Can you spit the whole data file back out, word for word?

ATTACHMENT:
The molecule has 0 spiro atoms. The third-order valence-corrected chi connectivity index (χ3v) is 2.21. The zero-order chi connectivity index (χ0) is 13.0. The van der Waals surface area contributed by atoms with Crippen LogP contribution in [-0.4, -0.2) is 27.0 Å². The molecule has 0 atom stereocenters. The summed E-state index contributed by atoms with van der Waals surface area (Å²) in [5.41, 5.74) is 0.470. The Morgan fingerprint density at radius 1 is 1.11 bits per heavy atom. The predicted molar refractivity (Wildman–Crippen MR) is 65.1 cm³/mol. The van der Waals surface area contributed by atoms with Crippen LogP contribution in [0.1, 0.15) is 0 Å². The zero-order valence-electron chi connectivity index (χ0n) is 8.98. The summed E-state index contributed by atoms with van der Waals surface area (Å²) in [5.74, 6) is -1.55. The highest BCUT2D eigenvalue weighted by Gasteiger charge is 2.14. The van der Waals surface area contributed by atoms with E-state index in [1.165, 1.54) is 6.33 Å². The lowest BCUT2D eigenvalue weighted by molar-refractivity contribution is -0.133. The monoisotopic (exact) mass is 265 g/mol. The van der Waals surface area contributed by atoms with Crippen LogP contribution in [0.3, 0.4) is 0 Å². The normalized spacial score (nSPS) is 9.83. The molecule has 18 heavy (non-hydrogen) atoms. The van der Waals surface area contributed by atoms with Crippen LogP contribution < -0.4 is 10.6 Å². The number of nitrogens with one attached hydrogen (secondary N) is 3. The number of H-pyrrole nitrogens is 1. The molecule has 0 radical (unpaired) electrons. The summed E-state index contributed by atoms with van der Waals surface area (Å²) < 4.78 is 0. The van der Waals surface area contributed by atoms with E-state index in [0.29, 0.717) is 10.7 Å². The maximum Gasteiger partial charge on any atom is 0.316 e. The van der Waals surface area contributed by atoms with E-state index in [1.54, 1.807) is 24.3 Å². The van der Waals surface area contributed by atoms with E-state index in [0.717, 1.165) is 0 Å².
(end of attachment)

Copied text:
The molecule has 0 spiro atoms. The third-order valence-corrected chi connectivity index (χ3v) is 2.21. The zero-order chi connectivity index (χ0) is 13.0. The van der Waals surface area contributed by atoms with Crippen LogP contribution in [-0.4, -0.2) is 27.0 Å². The molecule has 0 atom stereocenters. The summed E-state index contributed by atoms with van der Waals surface area (Å²) in [5.41, 5.74) is 0.470. The Morgan fingerprint density at radius 1 is 1.11 bits per heavy atom. The predicted molar refractivity (Wildman–Crippen MR) is 65.1 cm³/mol. The van der Waals surface area contributed by atoms with Crippen LogP contribution in [0.1, 0.15) is 0 Å². The zero-order valence-electron chi connectivity index (χ0n) is 8.98. The summed E-state index contributed by atoms with van der Waals surface area (Å²) in [5.74, 6) is -1.55. The highest BCUT2D eigenvalue weighted by Gasteiger charge is 2.14. The van der Waals surface area contributed by atoms with E-state index in [1.165, 1.54) is 6.33 Å². The lowest BCUT2D eigenvalue weighted by molar-refractivity contribution is -0.133. The monoisotopic (exact) mass is 265 g/mol. The van der Waals surface area contributed by atoms with Crippen LogP contribution in [0.3, 0.4) is 0 Å². The normalized spacial score (nSPS) is 9.83. The molecule has 18 heavy (non-hydrogen) atoms. The van der Waals surface area contributed by atoms with Crippen LogP contribution < -0.4 is 10.6 Å². The number of nitrogens with one attached hydrogen (secondary N) is 3. The number of H-pyrrole nitrogens is 1. The molecule has 0 radical (unpaired) electrons. The summed E-state index contributed by atoms with van der Waals surface area (Å²) < 4.78 is 0. The van der Waals surface area contributed by atoms with E-state index in [0.29, 0.717) is 10.7 Å². The maximum Gasteiger partial charge on any atom is 0.316 e. The van der Waals surface area contributed by atoms with E-state index in [1.54, 1.807) is 24.3 Å². The van der Waals surface area contributed by atoms with E-state index in [0.717, 1.165) is 0 Å².